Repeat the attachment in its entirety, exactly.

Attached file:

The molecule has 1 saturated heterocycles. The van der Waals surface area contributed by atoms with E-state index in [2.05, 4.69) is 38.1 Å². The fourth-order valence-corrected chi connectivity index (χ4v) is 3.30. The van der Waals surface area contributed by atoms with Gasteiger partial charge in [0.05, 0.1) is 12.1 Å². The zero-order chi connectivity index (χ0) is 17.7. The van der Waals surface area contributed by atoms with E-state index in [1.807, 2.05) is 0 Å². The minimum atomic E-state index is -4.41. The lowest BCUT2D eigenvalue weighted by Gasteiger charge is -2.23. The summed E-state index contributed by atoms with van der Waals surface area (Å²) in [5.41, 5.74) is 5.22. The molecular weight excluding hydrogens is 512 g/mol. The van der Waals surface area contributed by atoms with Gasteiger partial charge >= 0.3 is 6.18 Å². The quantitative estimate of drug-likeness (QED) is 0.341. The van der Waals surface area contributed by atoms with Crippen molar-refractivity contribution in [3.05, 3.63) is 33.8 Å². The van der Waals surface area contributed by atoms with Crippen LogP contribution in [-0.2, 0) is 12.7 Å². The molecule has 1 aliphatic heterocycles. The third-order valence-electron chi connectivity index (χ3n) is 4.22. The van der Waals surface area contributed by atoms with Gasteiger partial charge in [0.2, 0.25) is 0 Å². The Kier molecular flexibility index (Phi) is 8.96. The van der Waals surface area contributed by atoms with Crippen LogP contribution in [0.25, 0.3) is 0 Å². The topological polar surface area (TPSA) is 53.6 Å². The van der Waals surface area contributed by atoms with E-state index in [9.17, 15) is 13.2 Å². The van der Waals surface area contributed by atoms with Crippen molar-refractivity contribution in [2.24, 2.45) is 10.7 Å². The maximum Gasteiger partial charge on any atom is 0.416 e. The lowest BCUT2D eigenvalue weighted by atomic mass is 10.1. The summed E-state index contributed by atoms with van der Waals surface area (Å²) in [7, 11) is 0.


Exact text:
The molecule has 1 saturated heterocycles. The van der Waals surface area contributed by atoms with E-state index in [2.05, 4.69) is 38.1 Å². The fourth-order valence-corrected chi connectivity index (χ4v) is 3.30. The van der Waals surface area contributed by atoms with Gasteiger partial charge in [0.05, 0.1) is 12.1 Å². The zero-order chi connectivity index (χ0) is 17.7. The van der Waals surface area contributed by atoms with E-state index in [1.807, 2.05) is 0 Å². The minimum atomic E-state index is -4.41. The lowest BCUT2D eigenvalue weighted by Gasteiger charge is -2.23. The summed E-state index contributed by atoms with van der Waals surface area (Å²) in [5.41, 5.74) is 5.22. The molecular weight excluding hydrogens is 512 g/mol. The van der Waals surface area contributed by atoms with Gasteiger partial charge >= 0.3 is 6.18 Å². The quantitative estimate of drug-likeness (QED) is 0.341. The van der Waals surface area contributed by atoms with Crippen molar-refractivity contribution in [3.05, 3.63) is 33.8 Å². The van der Waals surface area contributed by atoms with Crippen LogP contribution in [-0.2, 0) is 12.7 Å². The molecule has 1 aliphatic heterocycles. The third-order valence-electron chi connectivity index (χ3n) is 4.22. The van der Waals surface area contributed by atoms with Gasteiger partial charge in [0.2, 0.25) is 0 Å². The Kier molecular flexibility index (Phi) is 8.96. The van der Waals surface area contributed by atoms with Crippen LogP contribution in [0.25, 0.3) is 0 Å². The topological polar surface area (TPSA) is 53.6 Å². The van der Waals surface area contributed by atoms with E-state index in [9.17, 15) is 13.2 Å². The van der Waals surface area contributed by atoms with Crippen molar-refractivity contribution in [2.24, 2.45) is 10.7 Å². The maximum Gasteiger partial charge on any atom is 0.416 e. The lowest BCUT2D eigenvalue weighted by atomic mass is 10.1. The summed E-state index contributed by atoms with van der Waals surface area (Å²) in [7, 11) is 0.